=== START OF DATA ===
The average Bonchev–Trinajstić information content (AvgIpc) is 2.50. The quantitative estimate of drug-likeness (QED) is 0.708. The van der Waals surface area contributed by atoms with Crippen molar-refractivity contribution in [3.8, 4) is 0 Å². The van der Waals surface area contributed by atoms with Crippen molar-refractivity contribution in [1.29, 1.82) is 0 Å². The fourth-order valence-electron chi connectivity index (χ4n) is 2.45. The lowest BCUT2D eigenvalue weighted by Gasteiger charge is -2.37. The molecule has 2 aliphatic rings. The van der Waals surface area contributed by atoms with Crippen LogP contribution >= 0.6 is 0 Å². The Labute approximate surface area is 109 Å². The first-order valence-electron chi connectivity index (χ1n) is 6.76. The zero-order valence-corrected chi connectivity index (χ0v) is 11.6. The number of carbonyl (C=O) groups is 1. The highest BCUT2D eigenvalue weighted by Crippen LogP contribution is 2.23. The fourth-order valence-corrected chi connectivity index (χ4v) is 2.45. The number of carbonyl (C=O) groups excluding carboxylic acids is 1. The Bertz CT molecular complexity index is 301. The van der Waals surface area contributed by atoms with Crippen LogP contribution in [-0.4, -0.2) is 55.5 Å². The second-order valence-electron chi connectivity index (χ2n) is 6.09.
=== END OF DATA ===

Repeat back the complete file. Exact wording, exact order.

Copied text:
The average Bonchev–Trinajstić information content (AvgIpc) is 2.50. The quantitative estimate of drug-likeness (QED) is 0.708. The van der Waals surface area contributed by atoms with Crippen molar-refractivity contribution in [3.8, 4) is 0 Å². The van der Waals surface area contributed by atoms with Crippen molar-refractivity contribution in [1.29, 1.82) is 0 Å². The fourth-order valence-electron chi connectivity index (χ4n) is 2.45. The lowest BCUT2D eigenvalue weighted by Gasteiger charge is -2.37. The molecule has 2 aliphatic rings. The van der Waals surface area contributed by atoms with Crippen LogP contribution >= 0.6 is 0 Å². The Labute approximate surface area is 109 Å². The first-order valence-electron chi connectivity index (χ1n) is 6.76. The zero-order valence-corrected chi connectivity index (χ0v) is 11.6. The number of carbonyl (C=O) groups is 1. The highest BCUT2D eigenvalue weighted by Crippen LogP contribution is 2.23. The fourth-order valence-corrected chi connectivity index (χ4v) is 2.45. The number of carbonyl (C=O) groups excluding carboxylic acids is 1. The Bertz CT molecular complexity index is 301. The van der Waals surface area contributed by atoms with Crippen LogP contribution in [-0.4, -0.2) is 55.5 Å². The second-order valence-electron chi connectivity index (χ2n) is 6.09.